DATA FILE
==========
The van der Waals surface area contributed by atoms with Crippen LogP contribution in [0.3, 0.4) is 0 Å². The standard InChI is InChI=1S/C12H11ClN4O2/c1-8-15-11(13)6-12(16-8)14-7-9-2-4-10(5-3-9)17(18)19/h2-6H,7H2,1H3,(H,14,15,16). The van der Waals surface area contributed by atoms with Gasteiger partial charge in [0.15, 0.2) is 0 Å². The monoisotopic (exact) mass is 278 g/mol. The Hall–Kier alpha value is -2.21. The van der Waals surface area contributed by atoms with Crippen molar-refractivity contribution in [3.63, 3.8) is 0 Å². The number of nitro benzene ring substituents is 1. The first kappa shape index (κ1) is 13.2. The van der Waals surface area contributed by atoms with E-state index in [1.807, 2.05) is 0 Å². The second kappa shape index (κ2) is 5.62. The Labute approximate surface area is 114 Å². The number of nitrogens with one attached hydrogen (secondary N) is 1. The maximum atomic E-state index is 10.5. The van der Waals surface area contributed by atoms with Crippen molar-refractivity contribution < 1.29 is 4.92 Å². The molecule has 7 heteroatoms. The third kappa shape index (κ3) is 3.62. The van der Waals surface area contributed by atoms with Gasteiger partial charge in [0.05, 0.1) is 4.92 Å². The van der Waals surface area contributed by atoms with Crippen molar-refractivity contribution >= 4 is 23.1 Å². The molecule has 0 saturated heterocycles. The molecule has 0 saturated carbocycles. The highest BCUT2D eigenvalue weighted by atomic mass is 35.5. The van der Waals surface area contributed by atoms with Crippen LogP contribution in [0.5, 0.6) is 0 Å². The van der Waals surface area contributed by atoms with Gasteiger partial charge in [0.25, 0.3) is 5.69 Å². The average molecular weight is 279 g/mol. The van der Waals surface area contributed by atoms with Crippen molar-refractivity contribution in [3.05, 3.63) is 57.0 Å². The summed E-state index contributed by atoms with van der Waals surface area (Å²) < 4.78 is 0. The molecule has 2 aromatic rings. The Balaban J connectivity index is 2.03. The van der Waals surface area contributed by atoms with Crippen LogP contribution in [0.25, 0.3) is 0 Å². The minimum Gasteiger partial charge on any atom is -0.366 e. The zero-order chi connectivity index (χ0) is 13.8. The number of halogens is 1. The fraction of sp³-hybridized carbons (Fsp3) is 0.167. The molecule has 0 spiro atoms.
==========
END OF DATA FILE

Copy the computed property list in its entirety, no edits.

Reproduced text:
The van der Waals surface area contributed by atoms with Crippen LogP contribution in [0.3, 0.4) is 0 Å². The standard InChI is InChI=1S/C12H11ClN4O2/c1-8-15-11(13)6-12(16-8)14-7-9-2-4-10(5-3-9)17(18)19/h2-6H,7H2,1H3,(H,14,15,16). The van der Waals surface area contributed by atoms with Gasteiger partial charge in [0.15, 0.2) is 0 Å². The monoisotopic (exact) mass is 278 g/mol. The Hall–Kier alpha value is -2.21. The van der Waals surface area contributed by atoms with Crippen molar-refractivity contribution in [3.63, 3.8) is 0 Å². The number of nitro benzene ring substituents is 1. The first kappa shape index (κ1) is 13.2. The van der Waals surface area contributed by atoms with E-state index in [1.807, 2.05) is 0 Å². The second kappa shape index (κ2) is 5.62. The Labute approximate surface area is 114 Å². The number of nitrogens with one attached hydrogen (secondary N) is 1. The maximum atomic E-state index is 10.5. The van der Waals surface area contributed by atoms with Crippen molar-refractivity contribution < 1.29 is 4.92 Å². The molecule has 7 heteroatoms. The third kappa shape index (κ3) is 3.62. The van der Waals surface area contributed by atoms with Gasteiger partial charge in [0.05, 0.1) is 4.92 Å². The van der Waals surface area contributed by atoms with Crippen molar-refractivity contribution >= 4 is 23.1 Å². The molecule has 0 saturated heterocycles. The molecule has 0 saturated carbocycles. The highest BCUT2D eigenvalue weighted by atomic mass is 35.5. The van der Waals surface area contributed by atoms with Crippen LogP contribution in [0.5, 0.6) is 0 Å². The van der Waals surface area contributed by atoms with Gasteiger partial charge in [0.25, 0.3) is 5.69 Å². The average molecular weight is 279 g/mol. The van der Waals surface area contributed by atoms with Crippen molar-refractivity contribution in [3.05, 3.63) is 57.0 Å². The summed E-state index contributed by atoms with van der Waals surface area (Å²) < 4.78 is 0. The molecule has 2 aromatic rings. The Balaban J connectivity index is 2.03. The van der Waals surface area contributed by atoms with Crippen LogP contribution in [0.25, 0.3) is 0 Å². The minimum Gasteiger partial charge on any atom is -0.366 e. The zero-order chi connectivity index (χ0) is 13.8. The number of halogens is 1. The fraction of sp³-hybridized carbons (Fsp3) is 0.167. The molecule has 0 spiro atoms.